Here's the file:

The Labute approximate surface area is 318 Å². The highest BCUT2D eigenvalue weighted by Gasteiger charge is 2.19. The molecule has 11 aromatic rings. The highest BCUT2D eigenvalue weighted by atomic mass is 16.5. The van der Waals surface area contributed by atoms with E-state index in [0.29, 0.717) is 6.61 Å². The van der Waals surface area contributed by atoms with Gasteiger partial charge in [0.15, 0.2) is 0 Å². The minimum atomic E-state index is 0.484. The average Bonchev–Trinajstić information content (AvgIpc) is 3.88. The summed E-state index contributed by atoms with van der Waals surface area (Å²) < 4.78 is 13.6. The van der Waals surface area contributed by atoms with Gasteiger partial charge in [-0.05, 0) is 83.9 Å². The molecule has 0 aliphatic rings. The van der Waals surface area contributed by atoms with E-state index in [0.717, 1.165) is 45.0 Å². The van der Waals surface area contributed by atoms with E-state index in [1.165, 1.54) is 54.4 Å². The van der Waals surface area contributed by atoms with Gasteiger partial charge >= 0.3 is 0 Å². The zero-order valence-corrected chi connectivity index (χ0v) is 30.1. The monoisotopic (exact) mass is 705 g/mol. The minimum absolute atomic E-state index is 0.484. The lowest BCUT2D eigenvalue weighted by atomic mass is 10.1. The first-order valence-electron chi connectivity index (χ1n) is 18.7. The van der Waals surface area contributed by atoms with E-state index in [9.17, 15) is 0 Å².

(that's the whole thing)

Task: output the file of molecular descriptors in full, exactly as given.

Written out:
The Labute approximate surface area is 318 Å². The highest BCUT2D eigenvalue weighted by Gasteiger charge is 2.19. The molecule has 11 aromatic rings. The highest BCUT2D eigenvalue weighted by atomic mass is 16.5. The van der Waals surface area contributed by atoms with E-state index in [0.29, 0.717) is 6.61 Å². The van der Waals surface area contributed by atoms with Gasteiger partial charge in [0.15, 0.2) is 0 Å². The minimum atomic E-state index is 0.484. The average Bonchev–Trinajstić information content (AvgIpc) is 3.88. The summed E-state index contributed by atoms with van der Waals surface area (Å²) < 4.78 is 13.6. The van der Waals surface area contributed by atoms with Gasteiger partial charge in [-0.05, 0) is 83.9 Å². The molecule has 0 aliphatic rings. The van der Waals surface area contributed by atoms with E-state index in [0.717, 1.165) is 45.0 Å². The van der Waals surface area contributed by atoms with E-state index in [1.165, 1.54) is 54.4 Å². The van der Waals surface area contributed by atoms with Gasteiger partial charge >= 0.3 is 0 Å². The zero-order valence-corrected chi connectivity index (χ0v) is 30.1. The monoisotopic (exact) mass is 705 g/mol. The minimum absolute atomic E-state index is 0.484. The lowest BCUT2D eigenvalue weighted by atomic mass is 10.1. The first-order valence-electron chi connectivity index (χ1n) is 18.7. The van der Waals surface area contributed by atoms with E-state index in [9.17, 15) is 0 Å².